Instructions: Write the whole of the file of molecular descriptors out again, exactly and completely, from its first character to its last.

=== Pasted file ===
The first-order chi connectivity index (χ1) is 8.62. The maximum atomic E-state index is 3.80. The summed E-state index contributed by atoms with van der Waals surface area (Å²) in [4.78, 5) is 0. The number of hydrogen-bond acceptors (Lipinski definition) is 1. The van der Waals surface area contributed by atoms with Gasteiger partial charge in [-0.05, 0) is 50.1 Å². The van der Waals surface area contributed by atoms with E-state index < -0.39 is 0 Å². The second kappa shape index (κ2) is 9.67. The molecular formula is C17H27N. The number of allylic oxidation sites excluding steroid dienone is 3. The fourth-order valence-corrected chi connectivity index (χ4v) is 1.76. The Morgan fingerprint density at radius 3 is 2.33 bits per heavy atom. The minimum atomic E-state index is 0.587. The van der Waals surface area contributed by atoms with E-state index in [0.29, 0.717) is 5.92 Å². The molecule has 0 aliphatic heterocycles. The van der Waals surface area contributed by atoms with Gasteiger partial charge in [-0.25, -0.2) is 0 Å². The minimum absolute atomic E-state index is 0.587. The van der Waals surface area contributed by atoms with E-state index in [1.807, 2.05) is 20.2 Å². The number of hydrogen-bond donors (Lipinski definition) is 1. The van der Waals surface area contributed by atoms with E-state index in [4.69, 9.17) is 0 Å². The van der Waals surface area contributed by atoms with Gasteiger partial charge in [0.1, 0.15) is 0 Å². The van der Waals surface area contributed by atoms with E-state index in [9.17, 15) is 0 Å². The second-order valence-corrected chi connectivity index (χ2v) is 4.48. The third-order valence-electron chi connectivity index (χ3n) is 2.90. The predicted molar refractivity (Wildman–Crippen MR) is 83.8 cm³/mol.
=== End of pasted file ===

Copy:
The first-order chi connectivity index (χ1) is 8.62. The maximum atomic E-state index is 3.80. The summed E-state index contributed by atoms with van der Waals surface area (Å²) in [4.78, 5) is 0. The number of hydrogen-bond acceptors (Lipinski definition) is 1. The van der Waals surface area contributed by atoms with Gasteiger partial charge in [-0.05, 0) is 50.1 Å². The van der Waals surface area contributed by atoms with E-state index < -0.39 is 0 Å². The second kappa shape index (κ2) is 9.67. The molecular formula is C17H27N. The number of allylic oxidation sites excluding steroid dienone is 3. The fourth-order valence-corrected chi connectivity index (χ4v) is 1.76. The Morgan fingerprint density at radius 3 is 2.33 bits per heavy atom. The minimum atomic E-state index is 0.587. The van der Waals surface area contributed by atoms with E-state index in [0.29, 0.717) is 5.92 Å². The molecule has 0 aliphatic heterocycles. The van der Waals surface area contributed by atoms with Gasteiger partial charge in [-0.25, -0.2) is 0 Å². The minimum absolute atomic E-state index is 0.587. The van der Waals surface area contributed by atoms with E-state index in [1.807, 2.05) is 20.2 Å². The number of hydrogen-bond donors (Lipinski definition) is 1. The van der Waals surface area contributed by atoms with E-state index in [4.69, 9.17) is 0 Å². The van der Waals surface area contributed by atoms with Gasteiger partial charge in [0.1, 0.15) is 0 Å². The van der Waals surface area contributed by atoms with E-state index in [9.17, 15) is 0 Å². The second-order valence-corrected chi connectivity index (χ2v) is 4.48. The third-order valence-electron chi connectivity index (χ3n) is 2.90. The predicted molar refractivity (Wildman–Crippen MR) is 83.8 cm³/mol.